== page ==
Gusto, Growing in Denver, Looks to Add 1,000 Area Employees
Striding into the new Gusto office in the heart of Denver’s frantic LoDo neighborhood feels a bit like stepping into a daycare center.
But not in the snotty-nosed-kid way. More like the prototypical Silicon-Valley-startup way.
Just three stories above the bustling 16th Street Mall, the tricked-out lobby area boasts massive, floor-to-ceiling maps of the region with various Post-it notes representing different clients. About 80 wooden cubbies that employees use to store their shoes before stepping into the office hug the glass entryway. Nestled beside the rows of boots, sneakers and heels, a black sign on an easel proclaims, “Welcome! Please remove your shoes & show off those cool socks!”
Inside, an employee hangout space boasts a ping-pong table and a Lego wall for workers to fiddle around on while they flesh out ideas. If this sounds like the next tech bubble has officially arrived, well, maybe it has.
All of those kooky amenities are daily staples for the roughly 50 employees of Gusto, neé ZenPayroll, at its new outpost in Denver, which celebrated a grand opening Thursday, Feb. 11. The company invited more than 100 local clients to celebrate the official launch of its overhauled 37,000-square-foot space, which has been several months in the making.
Since deciding to set up shop in Denver last July, Gusto has been in the process of building out the third-floor suite at 1201 16th St. Renovation costs have totaled about $1 million, according to Charles Sim, chief of environment at Gusto, who oversaw the transformation of what used to be offices for the University of the Rockies. In the years before that, the facility, which features a class bridge that juts across Lawrence Street, housed an ESPN Zone and a boutique shopping center.
“That’s why we have the escalators,” said Josh Reeves, CEO of Gusto.
Reeves (pictured below, cutting ribbon) said the company began building a team in Denver this summer with a colonizing crew of nine employees who transitioned from Gusto’s first operation in San Francisco. The company specializes in providing payroll, health insurance, and benefits services to more than 25,000 clients in all 50 states.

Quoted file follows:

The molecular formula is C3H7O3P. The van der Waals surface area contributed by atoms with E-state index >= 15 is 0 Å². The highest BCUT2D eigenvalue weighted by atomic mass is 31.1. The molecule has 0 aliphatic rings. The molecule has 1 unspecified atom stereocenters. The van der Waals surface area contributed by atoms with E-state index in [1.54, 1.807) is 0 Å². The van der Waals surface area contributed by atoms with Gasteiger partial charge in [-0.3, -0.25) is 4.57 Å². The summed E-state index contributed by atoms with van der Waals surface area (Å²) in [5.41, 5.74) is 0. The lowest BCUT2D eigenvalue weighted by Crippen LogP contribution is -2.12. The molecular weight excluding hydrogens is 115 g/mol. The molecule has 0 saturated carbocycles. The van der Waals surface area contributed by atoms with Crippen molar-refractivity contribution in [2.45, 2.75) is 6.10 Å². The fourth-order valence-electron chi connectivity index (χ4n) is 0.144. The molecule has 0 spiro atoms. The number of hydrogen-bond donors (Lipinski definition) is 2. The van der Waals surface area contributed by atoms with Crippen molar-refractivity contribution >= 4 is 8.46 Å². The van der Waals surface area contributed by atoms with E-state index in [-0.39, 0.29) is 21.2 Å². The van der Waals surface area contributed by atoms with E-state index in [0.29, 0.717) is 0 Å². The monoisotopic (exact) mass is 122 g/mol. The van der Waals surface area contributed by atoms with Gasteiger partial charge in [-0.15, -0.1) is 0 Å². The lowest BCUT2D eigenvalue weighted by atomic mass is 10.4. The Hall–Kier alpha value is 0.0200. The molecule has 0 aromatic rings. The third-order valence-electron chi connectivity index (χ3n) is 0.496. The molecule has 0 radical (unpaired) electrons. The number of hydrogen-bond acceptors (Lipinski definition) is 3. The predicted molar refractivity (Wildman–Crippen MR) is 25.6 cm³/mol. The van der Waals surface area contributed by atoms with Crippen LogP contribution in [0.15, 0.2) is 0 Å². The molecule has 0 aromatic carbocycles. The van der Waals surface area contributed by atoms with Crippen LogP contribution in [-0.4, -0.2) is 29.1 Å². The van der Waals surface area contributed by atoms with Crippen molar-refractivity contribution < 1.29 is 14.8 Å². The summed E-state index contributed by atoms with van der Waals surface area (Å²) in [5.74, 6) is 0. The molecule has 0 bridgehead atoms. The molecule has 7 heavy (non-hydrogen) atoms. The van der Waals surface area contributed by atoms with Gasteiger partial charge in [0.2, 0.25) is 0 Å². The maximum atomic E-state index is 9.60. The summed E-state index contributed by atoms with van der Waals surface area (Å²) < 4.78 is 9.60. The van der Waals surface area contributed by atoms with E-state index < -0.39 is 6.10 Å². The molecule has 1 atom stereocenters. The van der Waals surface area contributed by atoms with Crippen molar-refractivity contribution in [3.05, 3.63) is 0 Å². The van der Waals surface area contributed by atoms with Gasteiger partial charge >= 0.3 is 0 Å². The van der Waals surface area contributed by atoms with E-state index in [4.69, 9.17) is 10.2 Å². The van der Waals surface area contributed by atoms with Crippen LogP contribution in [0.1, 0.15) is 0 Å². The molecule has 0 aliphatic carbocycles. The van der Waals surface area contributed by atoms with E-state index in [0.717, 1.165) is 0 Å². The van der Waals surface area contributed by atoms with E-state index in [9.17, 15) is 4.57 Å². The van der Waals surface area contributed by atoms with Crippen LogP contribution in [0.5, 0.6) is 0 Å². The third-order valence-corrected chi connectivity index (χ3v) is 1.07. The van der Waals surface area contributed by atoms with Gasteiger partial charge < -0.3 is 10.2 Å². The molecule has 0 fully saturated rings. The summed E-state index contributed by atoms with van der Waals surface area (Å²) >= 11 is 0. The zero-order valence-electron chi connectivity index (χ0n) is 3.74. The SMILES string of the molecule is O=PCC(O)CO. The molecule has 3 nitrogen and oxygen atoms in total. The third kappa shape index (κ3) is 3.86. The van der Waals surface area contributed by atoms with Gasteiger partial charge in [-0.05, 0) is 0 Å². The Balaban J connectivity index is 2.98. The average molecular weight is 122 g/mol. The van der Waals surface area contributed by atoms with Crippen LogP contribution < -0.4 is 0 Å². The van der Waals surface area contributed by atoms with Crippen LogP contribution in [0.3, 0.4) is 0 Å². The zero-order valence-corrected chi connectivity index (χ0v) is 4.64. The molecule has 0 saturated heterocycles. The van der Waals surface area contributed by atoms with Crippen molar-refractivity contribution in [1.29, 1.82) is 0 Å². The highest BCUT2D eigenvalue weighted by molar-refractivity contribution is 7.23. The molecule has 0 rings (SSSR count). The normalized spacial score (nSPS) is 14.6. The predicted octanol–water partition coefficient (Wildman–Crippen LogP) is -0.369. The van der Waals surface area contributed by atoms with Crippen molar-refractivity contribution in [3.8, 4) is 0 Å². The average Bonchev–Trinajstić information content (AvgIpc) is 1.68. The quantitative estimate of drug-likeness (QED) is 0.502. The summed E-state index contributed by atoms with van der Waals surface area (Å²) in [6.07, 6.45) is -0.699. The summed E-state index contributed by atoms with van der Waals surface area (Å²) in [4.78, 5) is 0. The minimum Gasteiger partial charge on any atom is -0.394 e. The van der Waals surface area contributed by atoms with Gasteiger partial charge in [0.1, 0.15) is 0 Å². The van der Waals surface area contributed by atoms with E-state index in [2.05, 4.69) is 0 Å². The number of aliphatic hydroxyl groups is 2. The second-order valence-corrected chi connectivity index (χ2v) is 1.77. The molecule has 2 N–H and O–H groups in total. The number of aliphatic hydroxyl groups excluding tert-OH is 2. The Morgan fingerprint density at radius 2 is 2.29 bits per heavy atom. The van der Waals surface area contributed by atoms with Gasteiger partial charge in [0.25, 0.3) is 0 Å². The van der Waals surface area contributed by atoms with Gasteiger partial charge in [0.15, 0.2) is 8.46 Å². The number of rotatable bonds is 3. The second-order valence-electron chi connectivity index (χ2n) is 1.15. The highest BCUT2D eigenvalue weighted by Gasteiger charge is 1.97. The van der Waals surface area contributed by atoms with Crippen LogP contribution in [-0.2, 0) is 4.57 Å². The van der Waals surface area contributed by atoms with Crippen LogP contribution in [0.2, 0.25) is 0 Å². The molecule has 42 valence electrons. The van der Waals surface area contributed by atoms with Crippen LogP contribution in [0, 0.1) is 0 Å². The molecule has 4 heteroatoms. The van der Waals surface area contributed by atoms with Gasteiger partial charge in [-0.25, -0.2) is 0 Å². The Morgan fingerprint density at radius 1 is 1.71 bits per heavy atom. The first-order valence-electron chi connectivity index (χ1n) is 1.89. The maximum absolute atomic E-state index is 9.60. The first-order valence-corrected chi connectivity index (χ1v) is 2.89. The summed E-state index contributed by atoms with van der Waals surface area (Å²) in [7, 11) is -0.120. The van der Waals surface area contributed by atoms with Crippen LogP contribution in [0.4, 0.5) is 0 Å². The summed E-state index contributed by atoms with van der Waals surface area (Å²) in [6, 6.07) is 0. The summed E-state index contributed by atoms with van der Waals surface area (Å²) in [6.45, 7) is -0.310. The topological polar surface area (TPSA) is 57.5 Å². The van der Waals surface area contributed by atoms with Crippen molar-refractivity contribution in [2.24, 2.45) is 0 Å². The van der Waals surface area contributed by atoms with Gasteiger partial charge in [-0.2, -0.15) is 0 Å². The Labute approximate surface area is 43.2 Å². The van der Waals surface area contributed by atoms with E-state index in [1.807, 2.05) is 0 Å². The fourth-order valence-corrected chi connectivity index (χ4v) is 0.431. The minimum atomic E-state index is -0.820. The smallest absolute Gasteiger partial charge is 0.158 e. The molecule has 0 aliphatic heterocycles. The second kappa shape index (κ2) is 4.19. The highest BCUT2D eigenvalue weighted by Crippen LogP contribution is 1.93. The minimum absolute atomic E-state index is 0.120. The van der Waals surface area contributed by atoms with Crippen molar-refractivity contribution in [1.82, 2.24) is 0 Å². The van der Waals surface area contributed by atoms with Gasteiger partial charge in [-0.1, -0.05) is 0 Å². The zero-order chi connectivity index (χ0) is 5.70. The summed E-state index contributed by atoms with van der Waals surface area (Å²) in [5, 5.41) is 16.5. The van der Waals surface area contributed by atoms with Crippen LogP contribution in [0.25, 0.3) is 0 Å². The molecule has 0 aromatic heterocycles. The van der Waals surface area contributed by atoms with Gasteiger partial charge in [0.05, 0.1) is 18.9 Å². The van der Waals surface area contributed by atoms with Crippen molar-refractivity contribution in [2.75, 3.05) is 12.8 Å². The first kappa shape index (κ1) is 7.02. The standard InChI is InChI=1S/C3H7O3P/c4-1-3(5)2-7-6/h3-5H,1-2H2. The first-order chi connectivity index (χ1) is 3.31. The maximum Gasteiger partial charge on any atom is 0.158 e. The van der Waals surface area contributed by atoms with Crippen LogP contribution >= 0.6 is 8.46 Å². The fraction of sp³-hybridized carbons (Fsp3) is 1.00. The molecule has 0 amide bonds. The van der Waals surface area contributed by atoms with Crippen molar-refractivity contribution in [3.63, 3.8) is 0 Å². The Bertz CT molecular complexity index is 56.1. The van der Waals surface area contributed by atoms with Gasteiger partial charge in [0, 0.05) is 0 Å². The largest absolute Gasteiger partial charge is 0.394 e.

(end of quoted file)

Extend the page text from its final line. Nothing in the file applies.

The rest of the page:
Since starting in a residential bedroom in Palo Alto, CA — where the tradition of a shoeless work environment first began — nearly five years ago, the company has managed to raise more than $136 million in funding, according to Gusto’s CrunchBase profile. That total includes a $50 million addition that came during a Series B funding round late last year. (The company’s investors include General Catalyst Partners, Kleiner Perkins Caufield & Byers, Google Ventures, Google Capital, and angel investors such as Aaron Levie and Drew Houston.)
The company’s early success was appealing to city developers like Paul Washington, executive director of the Denver Office of Economic Development, who said that the addition of Gusto to Denver’s ever-expanding catalogue of tech companies reaffirms the city’s status as a magnet for small businesses and entrepreneurs, specifically programmers and developers.
“We don’t have a lot of economic incentives like a Texas might have, maybe even a California, but we do have partnerships, and we have a very vibrant tech community and small business community, which I just think would be really helpful,” Washington said.
Small businesses, those that employee five to 100 workers, comprise 42 percent of the entire business community in Denver, according to a 2015 report compiled by the office of Denver Mayor Michael Hancock.
The potential for high-quality recruitment and the caliber of Denver’s workforce was a driving factor in deciding to set up shop in the Queen City of the Plains, according to Reeves.
“We had high expectations and they’ve been exceeded as far as hiring goes,” he said.
Gusto is expected to add more than 1,000 employees to offices across the metro area over the next several years, according to communications director Rachel Kim. (That would seem to be predicated on Gusto avoiding the declining valuations and layoffs that are hitting some other high-flying tech companies.) The company is currently looking to double down on engineers, sales staff, HR, and customer service representatives, Sim says.
Lexi Reese, Gusto’s chief experience officer, said that the company’s recent foray into health insurance and benefits will help feed its expansion.
“Moving into things like health insurance and enabling more of these businesses to not have to think about that is, I think, what you’ll see in 2016,” Reese said. “And a lot of growth in Denver.”